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I didn’t always think of myself as a competitive person.
I felt uncomfortable tying much of myself to competition because in my eyes, I wasn’t good enough to claim it as part of my identity. I felt I lacked the bravado or ability to put myself out there. Competitive people were just born different, with the easy self-assurance that comes from being the kid in gym class that could do 16 pull-ups during the President’s Physical Fitness Test, not the kid whose best event was the Sit and Reach (I am good at sitting).
Who did I think I was? Competitiveness is for people who are good at competing!
Then, I started running trail races.
My first trail race was a sh*tshow. A technical 10k on winding Ozark mountain bike trails. I wore road shoes and fell so often that I walked away with bloody hands reminiscent of the Stigmata. Each kilometer was excruciating. It was a cycle of redlining, then falling, scraping myself out of dense Arkansas brush and pinning it to make up time. I loved every second of it.
Instead of medical attention, I was greeted with a bratwurst and IPA at the finish line. It was 9 AM. I knew these were my people.
I finished in first place, bloody and breathless. I stood at the finish line, clutching my brat and watching other runners spill through the finish chute, their faces full of the emotions that come with exceeding our wildest expectations. No one particularly cared how fast they finished, as long as there were enough high-fives and tube meat to go around. That experience wasn’t memorable because of the win, or the breakfast beer, but because I got my first taste of fully inhabiting that place between who I thought I was, and who I imagined I could be as an athlete.
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Trail racing gave me an opportunity to connect with other runners, especially women. Instead of seeing other women as people I was competing against, I saw them as athletes I was competing with. For me to do my best and to reach my potential, I needed them to do the same. In opening up about my own insecurities around racing and competition, I was able to connect with runners navigating the same thing. Standing shoulder to shoulder with other athletes that were racing to push themselves and reach their athletic potential changed me. Seeing them set the bar high, and give their all to meet their own high expectations, showed me that it’s okay to take ownership of lofty goals that might not make sense to everyone else. They weren’t afraid to be seen as competitive, because they were too busy competing. Could I be that brave, too?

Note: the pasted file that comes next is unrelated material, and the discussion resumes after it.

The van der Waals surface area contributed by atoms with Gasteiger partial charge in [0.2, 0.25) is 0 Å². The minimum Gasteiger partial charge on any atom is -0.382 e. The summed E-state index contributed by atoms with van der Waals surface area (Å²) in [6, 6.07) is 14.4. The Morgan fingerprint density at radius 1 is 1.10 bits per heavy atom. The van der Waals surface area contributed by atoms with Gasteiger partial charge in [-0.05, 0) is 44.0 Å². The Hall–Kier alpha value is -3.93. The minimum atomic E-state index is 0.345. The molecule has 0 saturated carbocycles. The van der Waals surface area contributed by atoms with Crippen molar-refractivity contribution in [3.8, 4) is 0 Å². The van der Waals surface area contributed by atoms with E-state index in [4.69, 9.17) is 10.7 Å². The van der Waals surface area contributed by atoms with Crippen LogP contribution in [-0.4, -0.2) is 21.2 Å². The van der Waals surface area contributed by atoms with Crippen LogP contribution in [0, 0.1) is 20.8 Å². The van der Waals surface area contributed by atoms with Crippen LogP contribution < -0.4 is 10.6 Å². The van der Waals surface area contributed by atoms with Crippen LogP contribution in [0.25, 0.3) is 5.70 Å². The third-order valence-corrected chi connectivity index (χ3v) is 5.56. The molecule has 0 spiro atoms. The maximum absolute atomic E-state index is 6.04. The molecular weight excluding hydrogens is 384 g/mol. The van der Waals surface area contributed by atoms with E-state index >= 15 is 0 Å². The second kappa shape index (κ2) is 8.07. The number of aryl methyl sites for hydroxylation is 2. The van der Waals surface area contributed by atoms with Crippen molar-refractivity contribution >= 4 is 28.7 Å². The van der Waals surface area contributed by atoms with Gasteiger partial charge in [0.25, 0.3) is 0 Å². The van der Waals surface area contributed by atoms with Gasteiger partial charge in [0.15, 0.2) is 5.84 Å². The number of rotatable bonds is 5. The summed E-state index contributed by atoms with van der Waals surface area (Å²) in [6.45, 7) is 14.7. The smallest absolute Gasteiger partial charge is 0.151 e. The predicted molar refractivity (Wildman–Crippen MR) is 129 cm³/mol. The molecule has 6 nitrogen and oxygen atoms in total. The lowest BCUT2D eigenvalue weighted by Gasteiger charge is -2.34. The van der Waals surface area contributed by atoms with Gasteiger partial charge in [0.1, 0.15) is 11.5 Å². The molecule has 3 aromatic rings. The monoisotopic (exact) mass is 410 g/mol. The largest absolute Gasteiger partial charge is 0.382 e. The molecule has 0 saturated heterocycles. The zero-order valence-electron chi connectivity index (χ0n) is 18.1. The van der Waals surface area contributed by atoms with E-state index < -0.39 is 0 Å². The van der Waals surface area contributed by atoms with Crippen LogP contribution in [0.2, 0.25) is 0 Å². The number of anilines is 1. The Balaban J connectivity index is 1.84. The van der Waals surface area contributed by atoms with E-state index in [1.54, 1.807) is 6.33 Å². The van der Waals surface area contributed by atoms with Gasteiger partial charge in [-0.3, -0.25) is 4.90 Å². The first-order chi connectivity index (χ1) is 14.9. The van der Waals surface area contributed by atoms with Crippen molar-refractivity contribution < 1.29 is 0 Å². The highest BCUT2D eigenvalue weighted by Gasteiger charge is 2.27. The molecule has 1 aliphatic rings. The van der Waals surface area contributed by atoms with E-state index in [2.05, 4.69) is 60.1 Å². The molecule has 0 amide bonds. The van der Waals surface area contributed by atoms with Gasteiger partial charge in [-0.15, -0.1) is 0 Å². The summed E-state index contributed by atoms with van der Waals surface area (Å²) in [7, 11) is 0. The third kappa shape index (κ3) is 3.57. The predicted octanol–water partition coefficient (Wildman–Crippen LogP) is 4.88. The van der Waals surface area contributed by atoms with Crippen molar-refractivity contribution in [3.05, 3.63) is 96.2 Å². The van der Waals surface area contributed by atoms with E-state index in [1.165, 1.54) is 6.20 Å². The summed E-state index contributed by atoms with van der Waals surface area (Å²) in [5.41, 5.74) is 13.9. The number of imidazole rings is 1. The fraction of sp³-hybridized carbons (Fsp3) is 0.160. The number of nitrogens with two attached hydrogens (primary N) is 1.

I began to see that competition and competitiveness aren’t just about winning or losing, but showing up as your best, and even more importantly, your most authentic self. If you run and race hard enough, you wring out any doubts or pretenses about the kind of person and runner that you can be. It’s about reimagining what you’re capable of, right alongside everybody else.
Competing in trail races shook me out of complacency in other areas of my life. Seeing runners just like me achieve incredible things on and off the trail challenged me to do my best too, and not just in races. I took that excitement about collaboration, digging deep and reaching my potential to work. I took it into relationships. And I take a little bit of it on every trail run.
Most importantly, competition let me see how other runners processed those inevitable less-desirable outcomes. Watching them handle “failure” with grace and self-compassion showed me that I could do the same. Competing means opening yourself up to failure, often in uncomfortably public settings. It means acknowledging that you want something really, really badly, knowing you may not ever get there, and pursuing it with reckless zeal anyway. Letting people see that is hard, but it’s rewarding. Sharing it with other people makes it easier.
Three years after that first trail 10k, I tried to run 100 miles at the Leadville Trail 100. After setting a 50-mile PR (pro tip: DON’T), I DNF’d around mile 86. I had wrung every ounce of myself out only to fail in a way that felt very public, wrapped like a sad burrito in a space blanket on the side of the trail.
If I’m being honest, I think that’s the first time I really competed. I gave my all when nothing was guaranteed, and failure was likely. I learned that you can eat a pizza, cry yourself to sleep and get up the next morning to cheer on your fellow racers with as much conviction and enthusiasm as if it was you shuffling across the finish line. Because somewhere between the start line and a DNF, I learned what bravery really is. And it’s in every runner who pins on a bib or laces up their shoes and tries to go just a bit further and faster than last time.
True competition means rejecting the idea that it’s cool not to care – and about caring so much that you’ll spend months, years, a whole career maybe – chasing an objective that doesn’t matter to anyone but yourself. It means embracing an endless curiosity about your capability and your shortcomings. Because being your best means accepting that sometimes, you will fall short.
I became competitive when I learned to embrace the uncomfortable place between what I wanted to achieve, and the hard lessons that make that achievement meaningful.
Competition is for anyone brave enough to show up and try hard. And I’m happy to claim that.